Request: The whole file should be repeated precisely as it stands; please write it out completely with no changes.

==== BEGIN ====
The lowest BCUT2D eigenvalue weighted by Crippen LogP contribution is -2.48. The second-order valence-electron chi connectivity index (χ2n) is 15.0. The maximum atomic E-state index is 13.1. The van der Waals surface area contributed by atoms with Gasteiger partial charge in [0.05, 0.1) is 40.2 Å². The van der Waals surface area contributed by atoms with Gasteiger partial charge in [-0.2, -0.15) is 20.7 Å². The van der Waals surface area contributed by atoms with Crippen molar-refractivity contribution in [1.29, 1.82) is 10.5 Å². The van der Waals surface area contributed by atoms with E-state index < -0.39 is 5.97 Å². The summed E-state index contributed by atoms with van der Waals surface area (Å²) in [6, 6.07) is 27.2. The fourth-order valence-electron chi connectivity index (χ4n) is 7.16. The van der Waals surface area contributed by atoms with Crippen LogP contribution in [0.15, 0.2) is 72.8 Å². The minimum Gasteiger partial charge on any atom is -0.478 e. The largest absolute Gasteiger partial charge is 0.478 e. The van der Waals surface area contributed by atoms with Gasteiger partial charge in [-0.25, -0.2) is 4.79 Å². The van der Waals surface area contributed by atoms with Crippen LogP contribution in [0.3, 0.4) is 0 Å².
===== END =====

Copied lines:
The lowest BCUT2D eigenvalue weighted by Crippen LogP contribution is -2.48. The second-order valence-electron chi connectivity index (χ2n) is 15.0. The maximum atomic E-state index is 13.1. The van der Waals surface area contributed by atoms with Gasteiger partial charge in [0.05, 0.1) is 40.2 Å². The van der Waals surface area contributed by atoms with Gasteiger partial charge in [-0.2, -0.15) is 20.7 Å². The van der Waals surface area contributed by atoms with Crippen molar-refractivity contribution in [1.29, 1.82) is 10.5 Å². The van der Waals surface area contributed by atoms with E-state index < -0.39 is 5.97 Å². The summed E-state index contributed by atoms with van der Waals surface area (Å²) in [6, 6.07) is 27.2. The fourth-order valence-electron chi connectivity index (χ4n) is 7.16. The van der Waals surface area contributed by atoms with Crippen LogP contribution in [0.15, 0.2) is 72.8 Å². The minimum Gasteiger partial charge on any atom is -0.478 e. The largest absolute Gasteiger partial charge is 0.478 e. The van der Waals surface area contributed by atoms with Gasteiger partial charge in [-0.25, -0.2) is 4.79 Å². The van der Waals surface area contributed by atoms with Crippen LogP contribution in [0.3, 0.4) is 0 Å².